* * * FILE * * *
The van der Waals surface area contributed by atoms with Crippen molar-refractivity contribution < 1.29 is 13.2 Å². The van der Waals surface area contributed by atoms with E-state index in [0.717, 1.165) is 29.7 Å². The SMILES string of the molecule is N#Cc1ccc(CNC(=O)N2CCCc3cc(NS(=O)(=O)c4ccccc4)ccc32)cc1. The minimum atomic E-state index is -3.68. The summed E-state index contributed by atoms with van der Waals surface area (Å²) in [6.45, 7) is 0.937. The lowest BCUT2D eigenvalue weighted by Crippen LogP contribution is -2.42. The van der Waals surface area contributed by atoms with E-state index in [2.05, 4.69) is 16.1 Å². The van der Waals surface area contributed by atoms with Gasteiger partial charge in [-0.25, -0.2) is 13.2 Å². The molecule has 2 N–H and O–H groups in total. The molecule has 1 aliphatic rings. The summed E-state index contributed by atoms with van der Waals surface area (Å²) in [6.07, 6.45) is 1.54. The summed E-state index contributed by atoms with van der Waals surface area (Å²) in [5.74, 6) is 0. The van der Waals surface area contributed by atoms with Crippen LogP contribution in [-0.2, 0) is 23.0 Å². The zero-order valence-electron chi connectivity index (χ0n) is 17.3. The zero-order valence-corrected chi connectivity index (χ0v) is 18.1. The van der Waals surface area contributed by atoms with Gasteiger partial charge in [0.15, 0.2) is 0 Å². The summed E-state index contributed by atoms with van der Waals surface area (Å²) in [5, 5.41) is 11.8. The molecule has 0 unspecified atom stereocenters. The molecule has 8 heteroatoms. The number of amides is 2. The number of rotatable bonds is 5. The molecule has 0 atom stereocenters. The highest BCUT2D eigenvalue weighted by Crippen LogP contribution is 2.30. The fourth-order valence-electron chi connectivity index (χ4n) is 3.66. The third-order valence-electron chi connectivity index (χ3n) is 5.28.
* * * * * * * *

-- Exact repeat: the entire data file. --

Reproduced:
The van der Waals surface area contributed by atoms with Crippen molar-refractivity contribution < 1.29 is 13.2 Å². The van der Waals surface area contributed by atoms with E-state index in [0.717, 1.165) is 29.7 Å². The SMILES string of the molecule is N#Cc1ccc(CNC(=O)N2CCCc3cc(NS(=O)(=O)c4ccccc4)ccc32)cc1. The minimum atomic E-state index is -3.68. The summed E-state index contributed by atoms with van der Waals surface area (Å²) in [6.45, 7) is 0.937. The lowest BCUT2D eigenvalue weighted by Crippen LogP contribution is -2.42. The van der Waals surface area contributed by atoms with E-state index in [2.05, 4.69) is 16.1 Å². The van der Waals surface area contributed by atoms with Gasteiger partial charge in [-0.25, -0.2) is 13.2 Å². The molecule has 2 N–H and O–H groups in total. The molecule has 1 aliphatic rings. The summed E-state index contributed by atoms with van der Waals surface area (Å²) in [6.07, 6.45) is 1.54. The summed E-state index contributed by atoms with van der Waals surface area (Å²) in [5.74, 6) is 0. The van der Waals surface area contributed by atoms with Crippen LogP contribution in [-0.2, 0) is 23.0 Å². The zero-order valence-electron chi connectivity index (χ0n) is 17.3. The zero-order valence-corrected chi connectivity index (χ0v) is 18.1. The van der Waals surface area contributed by atoms with Gasteiger partial charge in [0.15, 0.2) is 0 Å². The summed E-state index contributed by atoms with van der Waals surface area (Å²) in [5, 5.41) is 11.8. The molecule has 0 unspecified atom stereocenters. The molecule has 8 heteroatoms. The number of amides is 2. The number of rotatable bonds is 5. The molecule has 0 atom stereocenters. The highest BCUT2D eigenvalue weighted by Crippen LogP contribution is 2.30. The fourth-order valence-electron chi connectivity index (χ4n) is 3.66. The third-order valence-electron chi connectivity index (χ3n) is 5.28.